Is Noa’s Ark building enough barriers against corruption?

June 29, 2015, 8:32am

Is Noa’s Ark building enough barriers against corruption?

Last week, the country had a somewhat momentous occasion when the Anti-Corruption Commission (ACC) hosted an anti-graft conference with the aim of sensitising the country on the dangers of corruption.
It is indeed commendable to see that all available resources are being channelled to dealing with this cancer which has ravaged our system.
In fact, there is nothing more dangerous than a corrupt mind in society. That sort of mind is one that would see Namibians struggle to get basic services, including even acquiring identity documents or accessing medical facilities.
Namibia per se is not seen at that level where you have to oil someone’s hand to get things done, but efforts being made to make sure that we have a corruption-free society definitely need to be doubled. This is simply to make sure that we keep our society devoid of the cancer of corruption because it has detriments to our economy.
While the notion is to discuss the problem of corruption freely and find long-lasting solutions to it, one wonders whether the efforts being put in by the Paulus Noa-led anti-graft commission are enough to fight this scourge.
One vibrant youth leader last week posted on social network platform Facebook that the recent anti-corruption conference is comparable to a television talk show which has no significance in weeding out corruption, as some of the same people who attended the conference could be the masters of such traits.
Perhaps, his was a rather critical point, but it also creates debate on whether the country is doing enough to fight the problem of corruption in both the private and public sectors.
There is more to fighting corruption than to converge a few hundred intellectuals in one room and add a few politicians to the mix, and have them talk.
There is need for the ACC to improve their investigations in cases involving the untouchables of society, and make sure these are prosecuted.
The day the judiciary takes down a big name and puts such behind bars for a very long time because of being corrupt is the day all Namibians will believe that this anti-corruption rhetoric is the real deal.
Perhaps, the Government needs to make sure that the ACC is well- equipped to fight the challenge of corruption.
Captain Noa needs to wield his axe on those deemed to be corrupt with overwhelming evidence that will see them being thrown into prison. Currently, the biggest setback for the ACC has been that the prosecution rate is alarmingly low, and some cases have been sent back and forth by the Prosecutor-General for a lack of evidence.
We need a biting   
system in fighting corruption, and the teeth of this system should be so sharp that the moment they sink into a culprit, then that person is gone.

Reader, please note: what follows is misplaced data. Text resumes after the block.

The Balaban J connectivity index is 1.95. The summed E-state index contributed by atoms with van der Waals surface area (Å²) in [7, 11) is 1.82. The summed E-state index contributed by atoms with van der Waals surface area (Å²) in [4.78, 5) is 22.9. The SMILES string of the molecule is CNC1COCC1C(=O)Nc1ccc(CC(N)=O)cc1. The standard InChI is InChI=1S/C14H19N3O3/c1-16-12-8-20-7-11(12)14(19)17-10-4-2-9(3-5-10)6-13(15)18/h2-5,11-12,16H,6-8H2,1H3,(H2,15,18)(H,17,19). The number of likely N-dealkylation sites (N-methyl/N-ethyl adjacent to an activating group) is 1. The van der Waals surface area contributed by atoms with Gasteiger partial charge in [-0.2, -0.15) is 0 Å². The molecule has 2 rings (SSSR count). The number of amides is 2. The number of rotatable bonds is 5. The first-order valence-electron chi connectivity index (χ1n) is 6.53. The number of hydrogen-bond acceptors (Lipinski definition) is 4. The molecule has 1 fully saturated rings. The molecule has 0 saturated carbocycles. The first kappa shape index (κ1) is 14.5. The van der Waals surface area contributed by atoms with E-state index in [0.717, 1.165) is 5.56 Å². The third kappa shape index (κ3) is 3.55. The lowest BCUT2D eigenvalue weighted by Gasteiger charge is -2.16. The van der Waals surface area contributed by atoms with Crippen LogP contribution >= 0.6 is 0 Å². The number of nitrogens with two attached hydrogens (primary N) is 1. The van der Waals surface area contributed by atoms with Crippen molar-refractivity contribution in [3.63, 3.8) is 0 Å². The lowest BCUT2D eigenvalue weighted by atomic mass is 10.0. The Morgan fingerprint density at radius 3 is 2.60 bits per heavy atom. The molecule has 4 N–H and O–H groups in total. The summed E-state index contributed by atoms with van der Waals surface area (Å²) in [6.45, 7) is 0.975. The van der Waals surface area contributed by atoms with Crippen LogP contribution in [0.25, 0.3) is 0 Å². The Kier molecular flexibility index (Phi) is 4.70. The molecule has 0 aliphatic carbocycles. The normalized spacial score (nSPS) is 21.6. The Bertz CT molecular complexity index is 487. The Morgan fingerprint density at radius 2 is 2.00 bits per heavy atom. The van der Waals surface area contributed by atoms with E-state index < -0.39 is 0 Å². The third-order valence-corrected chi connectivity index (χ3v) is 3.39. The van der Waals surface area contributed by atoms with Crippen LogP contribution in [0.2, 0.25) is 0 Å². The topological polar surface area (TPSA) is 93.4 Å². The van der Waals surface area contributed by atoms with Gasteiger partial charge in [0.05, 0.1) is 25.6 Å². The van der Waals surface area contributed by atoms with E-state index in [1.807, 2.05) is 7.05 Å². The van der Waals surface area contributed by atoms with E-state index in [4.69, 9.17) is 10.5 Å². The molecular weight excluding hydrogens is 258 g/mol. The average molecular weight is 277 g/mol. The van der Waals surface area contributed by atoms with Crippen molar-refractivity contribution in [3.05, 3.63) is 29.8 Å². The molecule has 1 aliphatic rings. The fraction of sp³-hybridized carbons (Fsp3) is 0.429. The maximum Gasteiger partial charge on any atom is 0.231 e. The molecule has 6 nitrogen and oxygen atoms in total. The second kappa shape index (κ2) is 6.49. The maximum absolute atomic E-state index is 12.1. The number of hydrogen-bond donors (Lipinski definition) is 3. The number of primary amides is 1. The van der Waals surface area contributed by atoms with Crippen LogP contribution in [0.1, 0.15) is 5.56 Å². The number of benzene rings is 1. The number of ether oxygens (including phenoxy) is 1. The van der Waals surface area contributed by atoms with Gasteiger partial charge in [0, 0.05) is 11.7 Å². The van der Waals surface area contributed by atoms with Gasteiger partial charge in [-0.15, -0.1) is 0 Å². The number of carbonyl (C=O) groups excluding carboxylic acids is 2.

There has also been the obvious criticism against Noa’s Ark that it relies a lot on the media and whistle-blowers to weed out some of these corrupt elements in society. Of course, the bone of contention has been how far a country can go to weed out corruption, based on a sharp media landscape.
The weakness to this is that there is the golden rule in media where every editor feels they have to protect their sources, and are not obliged to play heed to Noa’s calls for evidence as they are not on his payroll.
What the anti-graft commission has to do then is to come up with their own mechanism which smokes out all these people who are exposed in media channels without necessarily depending on the media for all the facts needed to execute a successful prosecution.
There is a recurrent question on whether the ACC is empowered enough to cater for the challenges associated with white-collar crimes. Do they have enough actuarial scientists in their ranks to be able to investigate complicated white-collar crimes, like the unpopular Government Institutions Pension Fund’s DCP saga?
Maybe the simple answer to this is that these are not skills readily available, and might also be the same challenges slowing Noa’s Ark from sailing at full speed.
One also wonders whether the ACC has done enough to make sure that every Namibian understands their existence and purpose for existing since their creation. It is important to have a society which understands the need for the existence of a commission like the ACC, as this will make these same Namibians feel the need to blow the whistle with better facts.
In this regard, the ACC needs to make every Namibian understand that it is everyone’s job to flash out corrupt elements from all strata of society.
If the society has an unclear understanding of corruption, chances are that everyone who is supposed to raise the red flag about corrupt activities will cast a blind eye on such misdeeds.
 by Tiri Masawi